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Assurance & Agile Processes


Agile Assurance

To address assurance from an agile perspective, the practices in Table 4 should be followed.

1. When a requirement cannot be effectively verified using execution tests, use the design (not the code) as the focus of evidence of correctness and completeness.
2. Ensure that requirements that are collected include assurance objectives.
3. Use test-driven development and other techniques to continually verify compliance of the implementation with ongoing design (the AM effort; see below) as well as with requirements.
4. Augment 3 with randomized testing to empirically assess actual assurance.

Table 4: Agile assurance practices.

Thus, for assurance-related requirements, our focus shifts to design rather than implementation, leaving implementation as a concurrent activity. A software implementation is merely a low-level design, and if a high-level design must remain authoritative for some aspects, then the low-level design is, by definition, subordinate to it for those aspects. We use the term "agile assurance" (AA) to refer to our approach.

To explain this approach, we discuss its implementation within the context of XP. Let's take the elements of our agile assurance approach, one by one.

Design as Evidence. Approach 1 in Table 4 states that the design is a focus on an AA effort. A design is not an objective in its own right; rather, a design is an instrument for verifying that assurance is achieved. Further, a design must be adequately documented, to the extent necessary to achieve assurance objectives, including proving that the code agrees with the design intent, and ensuring that future maintenance also complies with design intent. For this to be achievable, the design must be maintained in a concrete and durable form, such as unit tests, a document, code comments, rules specified via a design language, or any means appropriate for a project. Thus, because a high-assurance design must be sufficiently documented, in the rest of this article we use the term "design" as synonymous with "design specification."

Here, we propose an approach for capturing design (www.agilemodeling.com/ essays/amdd.htm). Agile Model Driven Development (AMDD) is the application of the principles and practices of AM on an agile project.

Identification of Stakeholders and Requirements Collection. In AMDD, stakeholders are defined as anyone who is a direct user, indirect user, manager of users, senior manager, operations staff member, support (help desk) staff member, developers working on other systems that interact with the one under development, or maintenance professionals potentially affected by the development/deployment of a software project (www.agilemodeling.com/essays/ activeStakeholderParticipation.htm).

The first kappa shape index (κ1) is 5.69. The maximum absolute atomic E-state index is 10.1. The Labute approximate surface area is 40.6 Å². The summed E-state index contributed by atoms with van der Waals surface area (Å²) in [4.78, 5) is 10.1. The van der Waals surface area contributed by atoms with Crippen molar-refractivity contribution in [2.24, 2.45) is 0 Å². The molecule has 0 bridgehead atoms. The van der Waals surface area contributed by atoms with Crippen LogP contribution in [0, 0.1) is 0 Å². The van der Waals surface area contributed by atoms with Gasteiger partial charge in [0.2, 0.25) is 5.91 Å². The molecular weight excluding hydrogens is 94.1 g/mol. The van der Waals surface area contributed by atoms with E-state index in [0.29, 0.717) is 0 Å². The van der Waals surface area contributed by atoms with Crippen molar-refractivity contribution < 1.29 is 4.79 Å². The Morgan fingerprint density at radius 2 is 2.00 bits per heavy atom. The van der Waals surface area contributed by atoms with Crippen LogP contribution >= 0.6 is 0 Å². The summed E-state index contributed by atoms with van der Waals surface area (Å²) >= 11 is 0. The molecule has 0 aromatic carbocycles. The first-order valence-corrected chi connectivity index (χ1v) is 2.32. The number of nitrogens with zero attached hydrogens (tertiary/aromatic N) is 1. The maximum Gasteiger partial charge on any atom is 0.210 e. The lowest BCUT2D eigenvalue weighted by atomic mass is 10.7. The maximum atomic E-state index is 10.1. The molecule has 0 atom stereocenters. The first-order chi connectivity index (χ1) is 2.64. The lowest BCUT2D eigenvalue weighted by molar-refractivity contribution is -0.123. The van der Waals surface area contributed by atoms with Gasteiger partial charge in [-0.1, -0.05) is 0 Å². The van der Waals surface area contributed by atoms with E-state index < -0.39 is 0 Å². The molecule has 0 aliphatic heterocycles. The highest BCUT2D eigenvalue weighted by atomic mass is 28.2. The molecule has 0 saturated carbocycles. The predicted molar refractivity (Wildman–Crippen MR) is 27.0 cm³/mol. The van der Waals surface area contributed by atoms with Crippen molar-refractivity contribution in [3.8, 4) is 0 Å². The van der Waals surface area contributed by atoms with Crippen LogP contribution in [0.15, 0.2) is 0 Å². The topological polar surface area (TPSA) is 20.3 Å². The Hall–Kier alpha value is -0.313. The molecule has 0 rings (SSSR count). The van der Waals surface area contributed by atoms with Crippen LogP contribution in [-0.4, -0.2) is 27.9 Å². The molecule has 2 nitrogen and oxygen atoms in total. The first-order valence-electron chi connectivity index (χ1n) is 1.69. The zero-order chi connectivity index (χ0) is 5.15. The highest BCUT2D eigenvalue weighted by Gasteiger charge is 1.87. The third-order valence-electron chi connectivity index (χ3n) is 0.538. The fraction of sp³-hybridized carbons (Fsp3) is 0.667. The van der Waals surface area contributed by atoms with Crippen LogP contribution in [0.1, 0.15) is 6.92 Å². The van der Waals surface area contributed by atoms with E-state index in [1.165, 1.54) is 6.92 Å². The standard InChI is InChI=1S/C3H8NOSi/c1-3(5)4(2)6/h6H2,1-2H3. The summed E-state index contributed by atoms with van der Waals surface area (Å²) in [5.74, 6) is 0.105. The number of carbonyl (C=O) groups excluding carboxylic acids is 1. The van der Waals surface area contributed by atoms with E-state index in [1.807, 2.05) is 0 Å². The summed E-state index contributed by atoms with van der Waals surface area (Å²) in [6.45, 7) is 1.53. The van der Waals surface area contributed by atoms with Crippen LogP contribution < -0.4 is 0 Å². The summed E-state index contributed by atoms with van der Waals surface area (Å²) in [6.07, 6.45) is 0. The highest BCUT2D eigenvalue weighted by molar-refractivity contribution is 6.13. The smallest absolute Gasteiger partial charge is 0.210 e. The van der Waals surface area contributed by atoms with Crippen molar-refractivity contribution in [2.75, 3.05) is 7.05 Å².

Requirements such as security, reliability, failure recovery, disaster recovery, maintainability, and manageability cannot be treated as implicit. An agile design in a high-assurance environment requires that all assurance requirements be expressed through stakeholder stories. This requires that all of the application's stakeholders must be represented in collecting requirements. Those who have the most dynamic requirements—typically the end users—should be met with each iteration.

Continual Design Verification Augments TDD. Agile proponents know the value of test-driven design (TDD), in which a test is written and then enough production code is written to fulfill that test. Again, a primary purpose of a design should be to explain why certain features exist in the application. AMDD addresses TDD by differentiating between high-level design, which utilizes agile modeling, and detailed design, which uses TDD to define detailed behavior.

An agile design must be continually verified, in the same manner that the implementation must be continually tested. Verification must occur from two perspectives:

  • Agreement between the design and the implementation (for instance, as-built equals as-designed).
  • Verification that the design meets assurance requirements.

Empirical Testing. The very nature of assurance requirements, in that they tend to be negative requirements specifying that something cannot be done, means that it is difficult to create a high-coverage test suite. This means that some amount of empirical testing, with inputs that are randomly chosen, is necessary to measure the actual soundness of the application so that it can be compared with the designed soundness.


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